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Germany’s AfD under attack for supporting far-right protests

Party berated in Bundestag for supporting demonstrations featuring neo-Nazis

Martin Schulz of the Social Democratic Party (SPD) speaks after AfD joint leader Alexander Gauland delivered his speech during a Bundestag session. Photograph: Hayoung Jeon/EPA

Germany’s far-right Alternative für Deutschland (AfD) came under attack on Wednesday during a heated Bundestag debate, accused of “blaming immigrants for everything”.

Two recent deaths in eastern Germany involving asylum seekers have prompted the AfD to organise “mourning” marches or support demonstrations of neo-Nazi groups – including illegal Hitler salutes and cheers of “Nationalism Socialism: Now!”

But AfD joint leader Alexander Gauland defended in the Bundestag the marches of “concerned citizens” and said the “regrettable” Hitler salutes were the work of a few “empty heads”.

“The real crime was the bloody act committed by two asylum seekers in Chemnitz,” he added, referring to the fatal stabbing two weeks ago of a German-Cuban man in the eastern German city earlier this month

Two suspects – Syrian and Iraqi asylum seekers – are in custody. Last weekend, meanwhile, a 22-year-old German man died of heart failure in the eastern town of Köthen after intervening in a fight among Afghan immigrants.

Schulz accusations

Leading the parliamentary attack on the AfD was ex-Social Democrat (SPD) leader Martin Schulz. He accused the far-right populist party of flirting with fascist methods by reducing everything in German politics to the migration question.

“Migrants are to blame for everything,” he shouted. “We had a similar language in this chamber once before.”

He also took a swipe at Mr Gauland, who referred recently to the 12-year Nazi era as “bird shit” when viewed in Germany’s long history.

“A collection of bird shit is a dung heap, and you belong on the dung heap of history,” said Mr Schulz, to a standing ovation from his party colleagues. “It’s time for democracy to defend itself against these people.”

Mr Gauland protested he had nothing to do with fascism and that the attacks from Mr Schulz were “beneath his dignity”.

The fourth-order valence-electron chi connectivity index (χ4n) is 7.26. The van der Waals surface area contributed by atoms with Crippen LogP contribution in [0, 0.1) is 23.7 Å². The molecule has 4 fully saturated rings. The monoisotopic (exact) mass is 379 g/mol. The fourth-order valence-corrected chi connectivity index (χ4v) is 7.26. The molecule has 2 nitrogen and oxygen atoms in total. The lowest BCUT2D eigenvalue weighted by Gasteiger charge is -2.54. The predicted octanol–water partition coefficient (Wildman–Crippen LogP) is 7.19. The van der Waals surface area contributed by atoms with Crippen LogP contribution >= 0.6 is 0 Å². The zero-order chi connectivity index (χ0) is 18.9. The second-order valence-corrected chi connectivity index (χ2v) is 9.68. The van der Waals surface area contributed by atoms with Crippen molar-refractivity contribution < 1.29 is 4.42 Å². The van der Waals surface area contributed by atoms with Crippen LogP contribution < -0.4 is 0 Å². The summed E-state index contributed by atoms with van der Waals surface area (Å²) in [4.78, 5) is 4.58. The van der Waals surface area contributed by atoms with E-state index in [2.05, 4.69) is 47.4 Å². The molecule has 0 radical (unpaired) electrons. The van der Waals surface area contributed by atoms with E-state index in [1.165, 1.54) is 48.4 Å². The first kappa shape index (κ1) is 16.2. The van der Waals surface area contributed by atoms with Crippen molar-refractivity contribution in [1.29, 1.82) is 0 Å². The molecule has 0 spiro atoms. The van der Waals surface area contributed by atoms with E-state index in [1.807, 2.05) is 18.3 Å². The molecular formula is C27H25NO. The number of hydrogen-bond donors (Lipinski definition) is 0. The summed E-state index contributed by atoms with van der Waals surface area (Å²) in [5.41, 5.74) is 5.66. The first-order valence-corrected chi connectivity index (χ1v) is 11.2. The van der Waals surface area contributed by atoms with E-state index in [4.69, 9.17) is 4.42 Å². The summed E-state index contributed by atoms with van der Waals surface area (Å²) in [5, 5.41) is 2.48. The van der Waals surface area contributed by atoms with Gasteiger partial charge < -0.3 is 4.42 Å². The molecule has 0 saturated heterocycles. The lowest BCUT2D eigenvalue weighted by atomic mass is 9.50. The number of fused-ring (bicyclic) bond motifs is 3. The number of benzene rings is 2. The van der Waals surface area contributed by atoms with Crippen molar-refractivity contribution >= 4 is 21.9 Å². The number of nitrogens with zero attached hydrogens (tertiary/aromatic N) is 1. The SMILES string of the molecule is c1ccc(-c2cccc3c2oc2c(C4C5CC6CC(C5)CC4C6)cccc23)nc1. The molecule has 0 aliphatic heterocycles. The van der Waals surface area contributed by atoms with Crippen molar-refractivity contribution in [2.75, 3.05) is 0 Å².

After another attack from the SPD benches the AfD walked out of the chamber in protest.

German chancellor Angela Merkel in the Bundestag. Photograph: Odd Andersen/AFP/Getty Images

Chancellor Angela Merkel took a more moderate approach, saying she understood public concerns after the deaths of the two men.

“But there is no excuse for hate, the use of violence in some cases, Nazi slogans, hostility towards people who look different or who own a Jewish restaurant,” she said, referring to attacks in Chemnitz following the fatal stabbing. Nor would she allow the “clandestine exclusion of entire groups” from German society.

“Jews and Muslims belong as much to our society as Christians and atheists,” she said.


The AfD attacked her “general” remarks on the two deaths as a “mockery of the victims of your [immigration] policies”.

The Chemnitz attack has prompted huge soul-searching in German society over immigration, with AfD politicians disputing media claims of attacks on foreigners in retaliation for the attack.

Germany’s intelligence chief expressed similar doubts in a tabloid interview over whether a video posted online, showing two men attacking a third, was authentic or provided enough proof of co-ordinated attacks in Chemnitz on immigrants.

Quizzed on Wednesday by MPs, who accuse him of playing into the AfD’s hands, the intelligence official chief said he was not doubting the video’s authenticity.